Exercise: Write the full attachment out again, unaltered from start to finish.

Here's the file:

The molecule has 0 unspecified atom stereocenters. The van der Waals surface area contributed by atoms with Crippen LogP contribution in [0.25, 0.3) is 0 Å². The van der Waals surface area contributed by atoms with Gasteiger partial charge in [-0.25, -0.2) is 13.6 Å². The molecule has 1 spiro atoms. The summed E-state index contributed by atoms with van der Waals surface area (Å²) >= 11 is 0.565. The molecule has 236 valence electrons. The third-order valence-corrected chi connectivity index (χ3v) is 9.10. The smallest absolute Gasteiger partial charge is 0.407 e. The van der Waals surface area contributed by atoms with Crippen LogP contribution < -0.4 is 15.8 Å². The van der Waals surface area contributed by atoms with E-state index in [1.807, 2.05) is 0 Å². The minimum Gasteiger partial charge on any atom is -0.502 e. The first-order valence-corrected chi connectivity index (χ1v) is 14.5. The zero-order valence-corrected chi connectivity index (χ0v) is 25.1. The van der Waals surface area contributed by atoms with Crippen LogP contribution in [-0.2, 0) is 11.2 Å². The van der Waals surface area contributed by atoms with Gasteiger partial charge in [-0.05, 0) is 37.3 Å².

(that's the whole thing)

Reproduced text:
The molecule has 0 unspecified atom stereocenters. The van der Waals surface area contributed by atoms with Crippen LogP contribution in [0.25, 0.3) is 0 Å². The van der Waals surface area contributed by atoms with Gasteiger partial charge in [-0.25, -0.2) is 13.6 Å². The molecule has 1 spiro atoms. The summed E-state index contributed by atoms with van der Waals surface area (Å²) >= 11 is 0.565. The molecule has 236 valence electrons. The third-order valence-corrected chi connectivity index (χ3v) is 9.10. The smallest absolute Gasteiger partial charge is 0.407 e. The van der Waals surface area contributed by atoms with Crippen LogP contribution < -0.4 is 15.8 Å². The van der Waals surface area contributed by atoms with E-state index in [1.807, 2.05) is 0 Å². The minimum Gasteiger partial charge on any atom is -0.502 e. The first-order valence-corrected chi connectivity index (χ1v) is 14.5. The zero-order valence-corrected chi connectivity index (χ0v) is 25.1. The van der Waals surface area contributed by atoms with Crippen LogP contribution in [-0.2, 0) is 11.2 Å². The van der Waals surface area contributed by atoms with Gasteiger partial charge in [-0.05, 0) is 37.3 Å².